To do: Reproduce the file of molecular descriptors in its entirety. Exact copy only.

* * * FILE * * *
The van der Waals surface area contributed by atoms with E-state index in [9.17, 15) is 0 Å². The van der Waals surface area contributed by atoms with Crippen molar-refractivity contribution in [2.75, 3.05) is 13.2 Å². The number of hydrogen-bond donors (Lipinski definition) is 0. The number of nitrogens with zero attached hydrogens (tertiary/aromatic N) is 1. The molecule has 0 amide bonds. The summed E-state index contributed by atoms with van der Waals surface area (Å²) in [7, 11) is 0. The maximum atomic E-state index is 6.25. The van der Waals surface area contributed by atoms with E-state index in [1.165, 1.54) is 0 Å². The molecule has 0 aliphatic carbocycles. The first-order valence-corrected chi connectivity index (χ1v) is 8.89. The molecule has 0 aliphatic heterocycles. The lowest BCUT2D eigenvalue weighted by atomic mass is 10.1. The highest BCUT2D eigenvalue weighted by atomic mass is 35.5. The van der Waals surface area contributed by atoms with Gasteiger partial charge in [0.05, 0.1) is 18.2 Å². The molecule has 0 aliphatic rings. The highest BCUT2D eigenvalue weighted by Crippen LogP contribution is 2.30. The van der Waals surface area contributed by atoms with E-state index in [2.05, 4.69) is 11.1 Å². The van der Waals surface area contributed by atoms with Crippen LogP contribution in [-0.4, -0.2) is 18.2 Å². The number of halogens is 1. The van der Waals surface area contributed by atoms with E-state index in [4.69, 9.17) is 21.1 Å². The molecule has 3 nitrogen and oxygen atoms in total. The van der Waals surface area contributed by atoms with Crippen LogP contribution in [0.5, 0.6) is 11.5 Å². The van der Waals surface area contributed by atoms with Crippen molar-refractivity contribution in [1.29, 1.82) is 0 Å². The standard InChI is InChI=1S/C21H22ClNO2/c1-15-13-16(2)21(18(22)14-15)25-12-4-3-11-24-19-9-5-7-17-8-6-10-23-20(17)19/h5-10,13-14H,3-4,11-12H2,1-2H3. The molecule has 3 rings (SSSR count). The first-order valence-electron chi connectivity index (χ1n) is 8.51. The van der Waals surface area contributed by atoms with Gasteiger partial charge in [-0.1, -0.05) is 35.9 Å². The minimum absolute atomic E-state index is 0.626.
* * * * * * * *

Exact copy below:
The van der Waals surface area contributed by atoms with E-state index in [9.17, 15) is 0 Å². The van der Waals surface area contributed by atoms with Crippen molar-refractivity contribution in [2.75, 3.05) is 13.2 Å². The number of hydrogen-bond donors (Lipinski definition) is 0. The number of nitrogens with zero attached hydrogens (tertiary/aromatic N) is 1. The molecule has 0 amide bonds. The summed E-state index contributed by atoms with van der Waals surface area (Å²) in [7, 11) is 0. The maximum atomic E-state index is 6.25. The van der Waals surface area contributed by atoms with E-state index in [1.165, 1.54) is 0 Å². The molecule has 0 aliphatic carbocycles. The first-order valence-corrected chi connectivity index (χ1v) is 8.89. The molecule has 0 aliphatic heterocycles. The lowest BCUT2D eigenvalue weighted by atomic mass is 10.1. The highest BCUT2D eigenvalue weighted by atomic mass is 35.5. The van der Waals surface area contributed by atoms with Gasteiger partial charge in [0.05, 0.1) is 18.2 Å². The molecule has 0 aliphatic rings. The highest BCUT2D eigenvalue weighted by Crippen LogP contribution is 2.30. The van der Waals surface area contributed by atoms with E-state index in [2.05, 4.69) is 11.1 Å². The van der Waals surface area contributed by atoms with Crippen LogP contribution in [-0.4, -0.2) is 18.2 Å². The number of halogens is 1. The van der Waals surface area contributed by atoms with E-state index in [4.69, 9.17) is 21.1 Å². The molecule has 3 nitrogen and oxygen atoms in total. The van der Waals surface area contributed by atoms with Crippen LogP contribution in [0.5, 0.6) is 11.5 Å². The van der Waals surface area contributed by atoms with Crippen molar-refractivity contribution in [1.29, 1.82) is 0 Å². The standard InChI is InChI=1S/C21H22ClNO2/c1-15-13-16(2)21(18(22)14-15)25-12-4-3-11-24-19-9-5-7-17-8-6-10-23-20(17)19/h5-10,13-14H,3-4,11-12H2,1-2H3. The molecule has 3 rings (SSSR count). The first-order valence-electron chi connectivity index (χ1n) is 8.51. The van der Waals surface area contributed by atoms with Gasteiger partial charge in [-0.1, -0.05) is 35.9 Å². The minimum absolute atomic E-state index is 0.626.